Wacky healthcare prices in America.

In a well-functioning market, the Law of One Price should hold true.  The law says that the price of a barrel of oil should be approximately the same all around the world plus some adjustment for transportation costs which are generally very small for oil, at least within a few hundred miles of an ocean or a pipeline.  The law holds for most markets, but not for healthcare.  Within California alone, the price of a basic X-ray varies by over 1000% as this chart from Health Affairs displays.

hospital prices And it isn’t just X-rays. All hospital prices vary tremendously from hospital to hospital even within the same city. USA Today: 

It isn’t just $5-a-pill aspirin. Daily room charges exceed $5,000 in some New Jersey hospitals. An appendectomy in California, including about two days in the hospital, has an average list charge of $18,000. Nationally, federal data show the median charge for treating a heart attack is more than $20,000. … In California, if you get your brakes fixed on a car, the mechanic has to give you an estimate before doing the work. That’s not true if you go in for major surgery.” 

Patients in other states say they want such information.
When Karen Hamers’ teenage daughter Michele needed knee surgery, Hamers called several hospitals near her home in Vero Beach, Fla., and asked how much the surgery would cost. At the time, her family did not have health insurance. After choosing a hospital, Hamers paid the surgeon and then also paid the hospital what it said the surgery would cost: $4,200.
“Six days after surgery, we receive a letter from the hospital asking for an additional $21,000,” Hamers says. She asked for an explanation and got an itemized bill.
“It was two pages of gobbledygook,” Hamers says. “We could not understand it. They could not explain it. We showed it to our doctor, and he didn’t understand it.”
Hamers had kept a detailed log of her daughter’s 20 hours in the hospital, including a list of all the staff who cared for her and what drugs she was given. After reviewing the log and its own records, the hospital reduced its additional billing to $610.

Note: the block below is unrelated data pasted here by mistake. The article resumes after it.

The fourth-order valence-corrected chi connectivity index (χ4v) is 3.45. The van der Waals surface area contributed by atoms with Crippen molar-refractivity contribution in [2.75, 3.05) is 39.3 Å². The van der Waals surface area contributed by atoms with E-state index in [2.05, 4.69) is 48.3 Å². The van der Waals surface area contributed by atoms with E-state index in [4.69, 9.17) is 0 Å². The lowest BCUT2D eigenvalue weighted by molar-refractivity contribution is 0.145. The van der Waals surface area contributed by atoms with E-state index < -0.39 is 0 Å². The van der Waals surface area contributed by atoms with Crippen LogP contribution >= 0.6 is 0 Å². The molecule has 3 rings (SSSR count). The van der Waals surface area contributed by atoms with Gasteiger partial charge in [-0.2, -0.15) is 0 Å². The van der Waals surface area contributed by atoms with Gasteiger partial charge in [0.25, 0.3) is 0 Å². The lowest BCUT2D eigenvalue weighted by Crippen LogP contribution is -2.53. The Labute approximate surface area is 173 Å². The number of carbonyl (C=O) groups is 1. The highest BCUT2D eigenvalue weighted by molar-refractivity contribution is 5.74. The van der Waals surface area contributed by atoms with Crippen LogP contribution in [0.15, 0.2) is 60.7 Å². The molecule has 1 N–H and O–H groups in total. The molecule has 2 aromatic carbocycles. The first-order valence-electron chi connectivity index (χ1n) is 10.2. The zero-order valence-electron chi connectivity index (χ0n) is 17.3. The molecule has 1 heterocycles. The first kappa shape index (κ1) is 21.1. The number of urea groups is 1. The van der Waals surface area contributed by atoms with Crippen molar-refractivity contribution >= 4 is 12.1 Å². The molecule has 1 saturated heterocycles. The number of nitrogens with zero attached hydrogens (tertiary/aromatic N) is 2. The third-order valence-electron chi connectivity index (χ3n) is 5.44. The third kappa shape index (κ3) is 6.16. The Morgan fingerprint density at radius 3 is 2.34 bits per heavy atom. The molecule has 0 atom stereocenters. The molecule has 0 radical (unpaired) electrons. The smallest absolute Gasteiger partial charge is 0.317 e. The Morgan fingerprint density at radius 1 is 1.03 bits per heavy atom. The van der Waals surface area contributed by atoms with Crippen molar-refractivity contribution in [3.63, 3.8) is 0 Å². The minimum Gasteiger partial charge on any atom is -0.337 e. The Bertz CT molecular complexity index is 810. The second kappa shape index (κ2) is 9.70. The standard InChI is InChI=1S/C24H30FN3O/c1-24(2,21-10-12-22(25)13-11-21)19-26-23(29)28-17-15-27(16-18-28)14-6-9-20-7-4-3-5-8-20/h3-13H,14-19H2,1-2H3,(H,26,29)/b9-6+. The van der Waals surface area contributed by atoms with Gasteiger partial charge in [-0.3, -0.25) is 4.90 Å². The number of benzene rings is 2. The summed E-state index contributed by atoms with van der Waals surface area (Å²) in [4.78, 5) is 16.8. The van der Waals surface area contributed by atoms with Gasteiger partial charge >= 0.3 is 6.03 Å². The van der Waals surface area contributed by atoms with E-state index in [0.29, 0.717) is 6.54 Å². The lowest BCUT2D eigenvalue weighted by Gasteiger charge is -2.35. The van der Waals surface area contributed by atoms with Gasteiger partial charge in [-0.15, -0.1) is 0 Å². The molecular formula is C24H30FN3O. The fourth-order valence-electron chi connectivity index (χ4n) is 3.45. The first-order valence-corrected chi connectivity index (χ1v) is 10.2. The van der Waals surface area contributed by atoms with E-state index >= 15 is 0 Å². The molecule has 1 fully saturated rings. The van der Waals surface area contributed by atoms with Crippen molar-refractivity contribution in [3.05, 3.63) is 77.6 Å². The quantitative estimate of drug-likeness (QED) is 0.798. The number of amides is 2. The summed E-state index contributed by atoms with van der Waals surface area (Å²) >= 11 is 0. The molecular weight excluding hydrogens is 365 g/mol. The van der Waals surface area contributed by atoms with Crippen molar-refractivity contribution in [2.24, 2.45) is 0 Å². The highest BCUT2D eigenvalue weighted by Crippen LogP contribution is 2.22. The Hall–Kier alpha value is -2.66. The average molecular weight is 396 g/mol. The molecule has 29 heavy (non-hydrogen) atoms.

…Hospital charges are similar to the list price on a car. Few pay the full amount because insurers negotiate discounts, and Medicare tells hospitals what it will pay. Still, some insurers do pay full charges, such as when a policyholder goes to an out-of-network hospital with whom the insurer does not have a negotiated discount. …Charges have gone up quickly in recent years and often bear little relationship to the actual cost of services. “It’s not unusual for a hospital’s billed charges in a market to increase 25% to 30% in one year,” says John Bauerlein, senior partner Milliman USA, a firm that tracks health care spending. …[In 2003 Glenn Melnick] says, the national average [hospital] charge was 211% higher than cost. In some states, those ratios are even higher. California, Florida and Nevada have some of the highest hospital charges, close to 300% higher than costs, according to his research.
Whereas hospitals universally charge vastly inflated sticker prices the average profit margin at the nation’s corporate hospitals is low.  They averaged only 4.3% on the latest 2015 information.  That is because few patients actually pay the full price.  Most insurance companies negotiate a lower price and many people who lack insurance simply don’t pay because they run out of money. Furthermore, although Professor Melnick said that hospital prices are more than double the ‘actual’ costs, he seems to be equating ‘actual costs’ and ‘marginal costs’.  He is not including fixed costs like administrative costs and the uncompensated care for under-insured hospital patients.  These costs have to be paid by someone.  Hospitals have to charge an inflated fictional list price that very few patients actually pay because it allows them to price discriminate to recoup their fixed costs.
It is hard to get accurate pricing and cost statistics from hospitals, so there are varying estimates of how much hospitals mark up their sticker price. For example, Uwe Reinhardt estimated that hospital prices are even more inflated than Professor Melnick.  Reinhardt estimated that in 2004: “U.S. hospitals were actually paid only about 38 percent of their “charges” by patients or their insurers.”  That means that the hospitals billed charges that are over two-and-a-half times greater than what they actually got paid.
Andrew Kurz investigated the prices that hospitals billed Medicare in 2011 and found that hospitals billed Medicaid widely different prices in different states.  Medicare only paid New Jersey hospitals 16% of the prices that they billed for whereas Medicare paid Maryland hospitals 94% of what they billed.  Medicare doesn’t care what hospitals bill, and uses its own methods for deciding what to pay but that doesn’t mean that Medicare pays everyone the same price either.  Kurz found that whereas the average hospital bill per patient was $9,754, California hospitals got paid almost $3,000 more than average whereas Alabama hospitals got paid over $2,000 less than average.
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